What a great year we had in 2011! We can only hope to be so blessed again in 2012. We fully expect continued great trout fishing, so we can either make excuses for not catching our personal best or fish enough that we don't need an alibi. No matter the outcome - we are primed and ready for the excitement of another round of winter trophy season so get on down here.
Water conditions of late have swung from way too clear to unexpectedly murky beyond hope. Our seagrass meadows still aren't what they should be following the floods of 2010. Some areas have rebounded quite well, others not so much. The waters north and east of Port have stood the test of wind the best, but the clearer the water becomes the fewer fish we find. Down south it has not been the wind stirring things up as much as it has been wings. The duck numbers are just incredible this year and they are just flat destroying the fishing in some areas with their rooting and feeding activity. When the muddy water clarity doesn't get you the floating grass they've uprooted will! Quality fishing is about dealing with adversity though, so we learn to adapt.
The trout action has been consistent in areas making sense for the conditions, yet no two days lately were created equal. One day we are overrun with dinks and the next they are all four to six pounds. Still early in the winter season, like the size, they are not yet consistently thick around the middle. Some of the longer fish have been lean while some of the 22 and 23 inchers are already pushing five pounds. Good friend and owner of Kelly Wiggler lure company, Capt. Wayne Davis, got on a school of excellent trout several trips in a row, and in addition to numerous 28s and 29s, he landed an impressive 32 incher. A rare fish lengthwise but the Boga said barely eight pounds. Meanwhile - just a short distance away we picked up several 26s that weighed near 7 pounds - go figure! This brings up the ages-old question whether we should rate a trophy by length or weight.
By the time this issue hits the newsstand the winter pattern should be in full swing. January will require good planning and good gear to make the most of the opportunity. I will be layering head-to-toe in Simms under-wader and outer garments to ward off the chill that always seems to accompany those epic fishing days this time of year.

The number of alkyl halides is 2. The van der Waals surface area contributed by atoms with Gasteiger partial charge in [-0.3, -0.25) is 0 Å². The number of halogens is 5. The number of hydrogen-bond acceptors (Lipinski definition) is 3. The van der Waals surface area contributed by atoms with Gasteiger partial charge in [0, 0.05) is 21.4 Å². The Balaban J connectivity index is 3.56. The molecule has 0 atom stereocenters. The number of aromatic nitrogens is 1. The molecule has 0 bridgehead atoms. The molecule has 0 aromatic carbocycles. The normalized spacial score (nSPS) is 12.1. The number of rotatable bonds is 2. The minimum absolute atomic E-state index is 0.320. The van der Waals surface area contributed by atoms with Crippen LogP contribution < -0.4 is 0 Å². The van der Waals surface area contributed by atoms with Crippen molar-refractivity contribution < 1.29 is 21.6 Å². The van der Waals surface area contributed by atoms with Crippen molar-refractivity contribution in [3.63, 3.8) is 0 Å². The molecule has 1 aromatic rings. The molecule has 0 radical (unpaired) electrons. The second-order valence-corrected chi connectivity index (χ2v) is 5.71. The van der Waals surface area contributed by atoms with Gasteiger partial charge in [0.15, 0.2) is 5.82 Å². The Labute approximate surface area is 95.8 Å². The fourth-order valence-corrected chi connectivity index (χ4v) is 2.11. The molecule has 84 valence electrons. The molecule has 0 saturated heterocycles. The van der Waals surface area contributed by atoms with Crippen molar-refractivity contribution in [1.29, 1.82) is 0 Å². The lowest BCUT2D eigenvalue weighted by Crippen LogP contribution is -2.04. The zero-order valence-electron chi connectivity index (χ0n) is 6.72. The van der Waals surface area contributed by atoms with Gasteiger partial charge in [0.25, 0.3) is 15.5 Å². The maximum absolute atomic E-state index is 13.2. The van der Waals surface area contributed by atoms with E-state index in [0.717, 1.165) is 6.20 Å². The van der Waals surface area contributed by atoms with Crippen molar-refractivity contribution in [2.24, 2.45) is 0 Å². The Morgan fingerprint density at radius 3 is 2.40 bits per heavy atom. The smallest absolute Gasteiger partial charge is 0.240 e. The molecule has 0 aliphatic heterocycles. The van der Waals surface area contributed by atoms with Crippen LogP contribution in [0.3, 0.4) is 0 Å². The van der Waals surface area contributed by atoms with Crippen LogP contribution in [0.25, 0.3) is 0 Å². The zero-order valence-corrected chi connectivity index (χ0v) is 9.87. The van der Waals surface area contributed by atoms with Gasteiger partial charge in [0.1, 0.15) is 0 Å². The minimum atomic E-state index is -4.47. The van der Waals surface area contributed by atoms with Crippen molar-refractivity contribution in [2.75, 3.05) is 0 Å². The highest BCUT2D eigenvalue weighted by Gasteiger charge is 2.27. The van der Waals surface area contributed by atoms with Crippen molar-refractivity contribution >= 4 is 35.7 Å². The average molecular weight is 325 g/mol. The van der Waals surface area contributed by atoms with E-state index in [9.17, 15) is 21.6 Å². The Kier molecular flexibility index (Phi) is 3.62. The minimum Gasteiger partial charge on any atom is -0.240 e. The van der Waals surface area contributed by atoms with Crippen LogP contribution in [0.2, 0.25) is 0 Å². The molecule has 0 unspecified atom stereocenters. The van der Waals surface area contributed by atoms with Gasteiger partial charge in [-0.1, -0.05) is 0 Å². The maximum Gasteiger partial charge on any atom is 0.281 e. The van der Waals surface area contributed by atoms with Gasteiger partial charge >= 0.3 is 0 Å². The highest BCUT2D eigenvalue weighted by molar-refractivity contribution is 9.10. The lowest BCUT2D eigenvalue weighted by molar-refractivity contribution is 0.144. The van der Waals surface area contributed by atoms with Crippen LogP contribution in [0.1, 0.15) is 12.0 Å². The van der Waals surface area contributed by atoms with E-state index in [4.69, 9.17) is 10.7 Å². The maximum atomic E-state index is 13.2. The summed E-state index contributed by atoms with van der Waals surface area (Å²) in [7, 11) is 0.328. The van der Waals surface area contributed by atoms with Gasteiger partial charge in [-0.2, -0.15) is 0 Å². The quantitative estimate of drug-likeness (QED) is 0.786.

Hitting pay dirt often in January will require finding and reading the mood of the bait. Basically, I'll be looking for three things to go with that bait - color changes, temperature changes, and water movement. Down here in our part of the Lower Laguna, water movement is wind generated for the most part. Color changes too are products of wind. Temperature changes are often found near backwater drains and sloughs. Putting the whole equation together should land you smack in the middle of excellent wintertime action.
You hear a lot about "warming mud" this time of year. Now I'm not going to pretend to know which bottom can absorb and hold the most heat because my feet get just as cold wading that "warming mud" as when I cover expanses of hard sand on a cold day. But let me tell you this, we have caught many a great fish over hard bottoms during winter. Bird and bait activity, whether over hard-packed sand or soul-sucking mud, should never be left unexplored.
Now, just because there might be fish in the area does not always mean we can catch them. We just have to get in there, go for it, work and wait. Also remember that fish tend to be more concentrated this time of year, so another major the key is to stop(!) when you start getting hit and work the area thoroughly.
As obsessed as we can become with wintertime trophy fishing, nothing has really changed from the last two hundred articles we've all read about it. It's still a time to be patient, enjoy the day, be confident and just keep casting. I love those mega-trout as much as anybody, but I also just love to catch fish. All the big reds leave the bays in winter, right? I'm going fishing, for trophies or just catching, and I'll expect the best. Wanna go?